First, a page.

I’d heard from others that teaching Creative Writing to undergrads, one tends to see things that those students don’t or can’t express anywhere else. In Canada, I recall hearing classes tended to have to wade through story after story of students’ first sexual experiences, of their best or worst sexual experiences, of imagined sexual experiences, and of course the perennial fantasies of sexual violence (mostly by male students).
Well, I am happy to report that this isn’t my experience in Korea. I’ve been teaching creative writing for a semester now to some really bright Korean undergrads who have pretty good English, and who seem to be getting a lot of what I talk about with them. Their stories are getting more and more nuanced, interesting, and powerful with each exercise, critique, and revision.
But… as with Canadians, it is also providing me with a very unusual, and sometimes slightly unsettling, look into the psychology of my students. I don’t mean to suggest I’m reading all the stories as if they all correspond to my students’ thinking, fantasies, or whatever. But it’s more about the deep orientation of one’s mind that shines through in one’s writing.
For example, in my own writing, there is an undeniable and unmistakable anti-authoritarian streak: characters are always fighting against some kind of big bad system, organization, or problem. They are almost never “working within the system.” They are almost always oppressed by the system personally, but pushed into it by the oppression by the system of large groups of others. They often blow shit up, or do things that are called, in mainstream society, terrorism. I don’t always approve of what they do. I often sympathize with their being at wit’s end in trying to figure out how to kill the Big Evil Elephant in the Room That Everyone Else is Trying to Ignore.
Being that I’m conscious of this, I’m of course working on diversifying my character types. “Sarging Rasmussen: A Report (by Organic)”, in Shine, was an attempt to move past that virtuous rebel character to a character who (a) is fighting alongside others, (b) is fighting a systemic problem which is not represented by “bad guys,” (c) mistakenly identifies some bad guys, and (d) ends up realizing way more people want an outcome like the one he wants, and he can work with them to achieve it.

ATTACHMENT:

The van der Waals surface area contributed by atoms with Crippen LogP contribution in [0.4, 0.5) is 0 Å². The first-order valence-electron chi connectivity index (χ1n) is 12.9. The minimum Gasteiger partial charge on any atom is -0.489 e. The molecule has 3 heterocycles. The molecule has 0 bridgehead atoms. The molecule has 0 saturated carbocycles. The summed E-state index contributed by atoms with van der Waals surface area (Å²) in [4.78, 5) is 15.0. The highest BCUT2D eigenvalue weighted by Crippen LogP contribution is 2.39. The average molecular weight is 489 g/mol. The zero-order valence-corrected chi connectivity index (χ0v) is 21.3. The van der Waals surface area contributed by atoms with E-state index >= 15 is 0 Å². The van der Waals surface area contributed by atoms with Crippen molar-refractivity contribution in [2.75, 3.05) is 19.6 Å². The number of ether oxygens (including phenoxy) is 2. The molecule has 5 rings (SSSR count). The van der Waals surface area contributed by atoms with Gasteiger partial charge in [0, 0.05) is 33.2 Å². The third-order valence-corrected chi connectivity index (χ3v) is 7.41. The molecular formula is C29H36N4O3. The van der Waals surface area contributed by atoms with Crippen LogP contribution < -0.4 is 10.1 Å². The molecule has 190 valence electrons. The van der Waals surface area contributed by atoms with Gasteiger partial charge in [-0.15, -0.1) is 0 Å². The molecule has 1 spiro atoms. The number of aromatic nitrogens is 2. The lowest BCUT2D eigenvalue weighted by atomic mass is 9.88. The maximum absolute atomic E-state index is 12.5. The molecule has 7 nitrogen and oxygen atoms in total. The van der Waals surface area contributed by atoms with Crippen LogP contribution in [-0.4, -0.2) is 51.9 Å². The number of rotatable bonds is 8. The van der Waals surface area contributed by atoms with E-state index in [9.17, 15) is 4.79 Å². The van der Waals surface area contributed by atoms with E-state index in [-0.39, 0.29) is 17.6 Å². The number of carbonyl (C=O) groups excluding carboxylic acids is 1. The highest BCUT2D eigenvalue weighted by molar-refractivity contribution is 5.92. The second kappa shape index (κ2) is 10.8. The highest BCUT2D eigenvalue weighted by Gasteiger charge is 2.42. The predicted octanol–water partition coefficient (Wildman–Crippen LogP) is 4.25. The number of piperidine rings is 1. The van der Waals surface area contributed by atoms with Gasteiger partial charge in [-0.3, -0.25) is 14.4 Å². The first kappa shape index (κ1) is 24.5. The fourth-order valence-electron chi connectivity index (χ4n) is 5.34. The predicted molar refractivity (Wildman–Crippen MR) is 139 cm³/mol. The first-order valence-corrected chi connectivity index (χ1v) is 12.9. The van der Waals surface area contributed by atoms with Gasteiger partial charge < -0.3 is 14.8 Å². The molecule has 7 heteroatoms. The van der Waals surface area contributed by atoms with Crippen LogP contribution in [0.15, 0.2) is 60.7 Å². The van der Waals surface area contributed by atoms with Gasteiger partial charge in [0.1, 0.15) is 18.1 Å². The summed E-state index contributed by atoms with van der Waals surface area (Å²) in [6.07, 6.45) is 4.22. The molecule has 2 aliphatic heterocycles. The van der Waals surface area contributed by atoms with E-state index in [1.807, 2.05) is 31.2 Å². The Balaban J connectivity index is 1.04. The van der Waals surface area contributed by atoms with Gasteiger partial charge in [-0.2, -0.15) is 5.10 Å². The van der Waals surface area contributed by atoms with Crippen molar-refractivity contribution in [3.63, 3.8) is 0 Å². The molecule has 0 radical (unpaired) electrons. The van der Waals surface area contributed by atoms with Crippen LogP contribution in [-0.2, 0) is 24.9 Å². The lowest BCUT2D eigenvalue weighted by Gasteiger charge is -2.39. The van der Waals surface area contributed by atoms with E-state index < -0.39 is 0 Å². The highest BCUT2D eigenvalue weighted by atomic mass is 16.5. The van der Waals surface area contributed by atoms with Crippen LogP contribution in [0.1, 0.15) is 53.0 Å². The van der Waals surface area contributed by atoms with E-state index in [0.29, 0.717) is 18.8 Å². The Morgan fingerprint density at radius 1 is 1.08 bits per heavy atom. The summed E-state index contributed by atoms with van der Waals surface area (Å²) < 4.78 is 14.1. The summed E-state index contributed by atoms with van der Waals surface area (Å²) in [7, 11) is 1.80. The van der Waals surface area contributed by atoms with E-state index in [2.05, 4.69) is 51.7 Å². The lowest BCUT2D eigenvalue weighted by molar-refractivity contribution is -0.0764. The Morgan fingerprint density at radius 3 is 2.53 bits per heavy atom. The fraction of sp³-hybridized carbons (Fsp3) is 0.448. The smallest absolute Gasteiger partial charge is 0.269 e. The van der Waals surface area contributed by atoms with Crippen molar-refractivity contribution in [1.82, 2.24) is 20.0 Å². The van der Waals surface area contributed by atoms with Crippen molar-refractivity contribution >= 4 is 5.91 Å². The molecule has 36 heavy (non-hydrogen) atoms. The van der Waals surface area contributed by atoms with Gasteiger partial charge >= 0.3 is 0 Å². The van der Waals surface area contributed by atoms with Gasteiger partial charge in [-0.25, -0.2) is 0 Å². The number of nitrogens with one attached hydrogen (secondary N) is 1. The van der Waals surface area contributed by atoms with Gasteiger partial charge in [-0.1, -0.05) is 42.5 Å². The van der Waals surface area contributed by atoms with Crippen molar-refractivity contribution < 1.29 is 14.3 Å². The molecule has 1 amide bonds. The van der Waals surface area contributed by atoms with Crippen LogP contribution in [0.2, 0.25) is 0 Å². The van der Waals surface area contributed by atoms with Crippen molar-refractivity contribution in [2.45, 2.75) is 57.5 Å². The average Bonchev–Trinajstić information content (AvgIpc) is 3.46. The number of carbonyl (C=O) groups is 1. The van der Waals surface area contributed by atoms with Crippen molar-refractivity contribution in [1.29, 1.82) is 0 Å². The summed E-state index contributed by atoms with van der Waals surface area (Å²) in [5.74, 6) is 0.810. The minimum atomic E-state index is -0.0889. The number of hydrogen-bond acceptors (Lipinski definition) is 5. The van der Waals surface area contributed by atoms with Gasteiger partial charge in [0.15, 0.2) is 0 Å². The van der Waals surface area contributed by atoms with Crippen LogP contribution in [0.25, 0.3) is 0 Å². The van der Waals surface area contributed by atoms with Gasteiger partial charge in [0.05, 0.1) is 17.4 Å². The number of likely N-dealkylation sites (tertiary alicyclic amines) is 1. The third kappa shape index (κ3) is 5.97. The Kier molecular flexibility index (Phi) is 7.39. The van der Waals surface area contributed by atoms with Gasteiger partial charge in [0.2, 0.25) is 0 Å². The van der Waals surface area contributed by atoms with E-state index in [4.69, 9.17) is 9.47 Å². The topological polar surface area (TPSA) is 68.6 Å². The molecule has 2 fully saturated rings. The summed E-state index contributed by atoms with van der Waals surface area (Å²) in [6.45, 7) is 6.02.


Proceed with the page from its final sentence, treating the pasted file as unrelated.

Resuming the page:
I’m currently working on a story featuring a character who is, well, probably a borderline personality or something. He’s not a sociopath — though there is a sociopath in the story, and he recognizes that individual for what she is and it scares him — but he’s not all that sympathetic, not all that much of a crusader. He’s more a guy with pretty weak levels of compassion and altruism, who is nonetheless fighting for his survival in a world gone mad. (Or suddenly sane, maybe.)
As I often say: once you notice a habit in your writing, you need to try move away from it.
Well, in my students’ stories, there are some very interesting fixations and anxieties showing up. I feel as if they’re giving me a glimpse of their concerns, whether it’s the degree of racism present in (white) American society (though racism in Korea is curiously ignored, even when implicitly depicted); sexism and the sense that Korean society is becoming more violent (regardless of whether it’s true, many Koreans seem to believe that their society is growing more violent now); questions of sexuality/sexual identity/gender and their explicit social functions, and of breaking out of strict molds for any of these aspects of personality; the status of Korea on the intenational stage; notions of physical beauty and desirability of women in the eyes of men; and tensions with North Korea.
Oh, and of course, stuff any psychoanalyst would have a field day with: so many dead, dying, or murdered fathers; so many orphans; so few scenes involving a meal (unlike Korean cinema, where every narrative must include at least one meal)…
The last one has me wondering whether meals get written a lot in Korean fiction or not, actually. I don’t think I’ve run across very many meal scenes in the many translations of Korean stories and books I’ve read, come to think of it. Hmmm.
It’s been interesting. But I think next semester, in Creative Writing 2, it’s going to be poetry. I ran a poetry course a few years ago, which balanced readings and writing, and held a reading at the end of semester. It was great, we even did up a little chapbook. The poetry class was an evening class and got dropped from the roster, but I will try resurrect it in the second Creative Writing course. (And try get them specifically labeled: CRWR 1 is prose, CRWR 2 is poetry. We’ll see: if it affects enrollment, maybe not. But the poetry class was big… and great!)